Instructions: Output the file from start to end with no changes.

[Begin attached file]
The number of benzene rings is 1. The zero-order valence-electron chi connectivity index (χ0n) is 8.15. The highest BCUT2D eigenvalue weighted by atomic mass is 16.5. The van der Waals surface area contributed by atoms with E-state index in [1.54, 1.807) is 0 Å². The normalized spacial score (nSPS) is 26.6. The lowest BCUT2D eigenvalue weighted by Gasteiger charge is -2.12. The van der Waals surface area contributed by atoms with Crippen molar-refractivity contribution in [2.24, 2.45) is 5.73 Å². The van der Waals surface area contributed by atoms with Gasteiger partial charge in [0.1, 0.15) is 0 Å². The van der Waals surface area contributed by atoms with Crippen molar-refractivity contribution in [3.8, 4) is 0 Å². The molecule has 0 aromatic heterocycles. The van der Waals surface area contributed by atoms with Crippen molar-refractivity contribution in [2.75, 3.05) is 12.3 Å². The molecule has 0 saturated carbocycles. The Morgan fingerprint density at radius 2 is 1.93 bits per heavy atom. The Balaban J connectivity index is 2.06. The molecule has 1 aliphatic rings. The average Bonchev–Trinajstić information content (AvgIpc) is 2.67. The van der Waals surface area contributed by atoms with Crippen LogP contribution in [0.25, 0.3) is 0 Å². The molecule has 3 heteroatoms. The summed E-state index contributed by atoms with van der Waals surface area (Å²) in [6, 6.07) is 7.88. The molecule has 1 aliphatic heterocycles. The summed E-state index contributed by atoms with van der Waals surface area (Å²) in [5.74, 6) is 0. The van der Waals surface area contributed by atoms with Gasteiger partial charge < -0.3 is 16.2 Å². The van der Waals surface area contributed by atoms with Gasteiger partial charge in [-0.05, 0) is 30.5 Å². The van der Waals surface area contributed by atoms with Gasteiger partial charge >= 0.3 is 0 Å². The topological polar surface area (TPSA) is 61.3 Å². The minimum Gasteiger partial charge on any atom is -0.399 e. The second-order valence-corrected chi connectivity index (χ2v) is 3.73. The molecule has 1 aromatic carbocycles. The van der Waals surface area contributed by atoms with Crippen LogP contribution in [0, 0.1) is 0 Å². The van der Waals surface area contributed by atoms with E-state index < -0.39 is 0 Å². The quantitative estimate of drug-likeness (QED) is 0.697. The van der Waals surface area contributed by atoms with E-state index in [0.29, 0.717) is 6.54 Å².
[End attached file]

The number of benzene rings is 1. The zero-order valence-electron chi connectivity index (χ0n) is 8.15. The highest BCUT2D eigenvalue weighted by atomic mass is 16.5. The van der Waals surface area contributed by atoms with E-state index in [1.54, 1.807) is 0 Å². The normalized spacial score (nSPS) is 26.6. The lowest BCUT2D eigenvalue weighted by Gasteiger charge is -2.12. The van der Waals surface area contributed by atoms with Crippen molar-refractivity contribution in [2.24, 2.45) is 5.73 Å². The van der Waals surface area contributed by atoms with Gasteiger partial charge in [0.1, 0.15) is 0 Å². The van der Waals surface area contributed by atoms with Crippen molar-refractivity contribution in [3.8, 4) is 0 Å². The molecule has 0 aromatic heterocycles. The van der Waals surface area contributed by atoms with Crippen molar-refractivity contribution in [2.75, 3.05) is 12.3 Å². The molecule has 0 saturated carbocycles. The Morgan fingerprint density at radius 2 is 1.93 bits per heavy atom. The Balaban J connectivity index is 2.06. The molecule has 1 aliphatic rings. The average Bonchev–Trinajstić information content (AvgIpc) is 2.67. The van der Waals surface area contributed by atoms with Crippen LogP contribution in [0.25, 0.3) is 0 Å². The molecule has 3 heteroatoms. The summed E-state index contributed by atoms with van der Waals surface area (Å²) in [6, 6.07) is 7.88. The molecule has 1 aliphatic heterocycles. The summed E-state index contributed by atoms with van der Waals surface area (Å²) in [5.74, 6) is 0. The van der Waals surface area contributed by atoms with Gasteiger partial charge < -0.3 is 16.2 Å². The van der Waals surface area contributed by atoms with Gasteiger partial charge in [-0.05, 0) is 30.5 Å². The van der Waals surface area contributed by atoms with Gasteiger partial charge >= 0.3 is 0 Å². The topological polar surface area (TPSA) is 61.3 Å². The minimum Gasteiger partial charge on any atom is -0.399 e. The second-order valence-corrected chi connectivity index (χ2v) is 3.73. The molecule has 1 aromatic carbocycles. The van der Waals surface area contributed by atoms with Crippen LogP contribution in [0, 0.1) is 0 Å². The van der Waals surface area contributed by atoms with E-state index < -0.39 is 0 Å². The quantitative estimate of drug-likeness (QED) is 0.697. The van der Waals surface area contributed by atoms with E-state index in [0.29, 0.717) is 6.54 Å².